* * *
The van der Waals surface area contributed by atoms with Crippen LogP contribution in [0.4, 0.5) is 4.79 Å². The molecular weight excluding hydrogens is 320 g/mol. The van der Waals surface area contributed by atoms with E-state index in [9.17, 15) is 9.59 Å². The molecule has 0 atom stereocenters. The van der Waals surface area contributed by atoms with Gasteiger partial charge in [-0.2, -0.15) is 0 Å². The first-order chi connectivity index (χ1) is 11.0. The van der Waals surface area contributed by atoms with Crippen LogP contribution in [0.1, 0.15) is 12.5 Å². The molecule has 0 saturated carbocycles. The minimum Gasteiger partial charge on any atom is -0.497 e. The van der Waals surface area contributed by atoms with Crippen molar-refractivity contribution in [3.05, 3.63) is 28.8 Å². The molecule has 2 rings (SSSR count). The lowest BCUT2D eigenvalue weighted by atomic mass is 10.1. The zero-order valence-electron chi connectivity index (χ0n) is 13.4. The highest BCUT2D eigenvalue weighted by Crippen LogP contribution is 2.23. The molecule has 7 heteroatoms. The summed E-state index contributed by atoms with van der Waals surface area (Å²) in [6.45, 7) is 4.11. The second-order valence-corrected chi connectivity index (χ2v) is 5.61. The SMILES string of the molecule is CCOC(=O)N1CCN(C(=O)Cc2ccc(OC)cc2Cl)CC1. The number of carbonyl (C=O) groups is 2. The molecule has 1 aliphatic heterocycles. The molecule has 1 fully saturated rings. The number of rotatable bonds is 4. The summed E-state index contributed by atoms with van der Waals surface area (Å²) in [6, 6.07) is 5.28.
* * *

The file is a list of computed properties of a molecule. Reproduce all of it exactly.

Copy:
The van der Waals surface area contributed by atoms with Crippen LogP contribution in [0.4, 0.5) is 4.79 Å². The molecular weight excluding hydrogens is 320 g/mol. The van der Waals surface area contributed by atoms with E-state index in [9.17, 15) is 9.59 Å². The molecule has 0 atom stereocenters. The van der Waals surface area contributed by atoms with Gasteiger partial charge in [-0.2, -0.15) is 0 Å². The first-order chi connectivity index (χ1) is 11.0. The van der Waals surface area contributed by atoms with Crippen LogP contribution in [0.1, 0.15) is 12.5 Å². The molecule has 0 saturated carbocycles. The minimum Gasteiger partial charge on any atom is -0.497 e. The van der Waals surface area contributed by atoms with Crippen molar-refractivity contribution in [3.05, 3.63) is 28.8 Å². The molecule has 2 rings (SSSR count). The lowest BCUT2D eigenvalue weighted by atomic mass is 10.1. The zero-order valence-electron chi connectivity index (χ0n) is 13.4. The highest BCUT2D eigenvalue weighted by Crippen LogP contribution is 2.23. The molecule has 7 heteroatoms. The summed E-state index contributed by atoms with van der Waals surface area (Å²) in [6.45, 7) is 4.11. The second-order valence-corrected chi connectivity index (χ2v) is 5.61. The SMILES string of the molecule is CCOC(=O)N1CCN(C(=O)Cc2ccc(OC)cc2Cl)CC1. The number of carbonyl (C=O) groups is 2. The molecule has 1 aliphatic heterocycles. The molecule has 1 fully saturated rings. The number of rotatable bonds is 4. The summed E-state index contributed by atoms with van der Waals surface area (Å²) in [6, 6.07) is 5.28.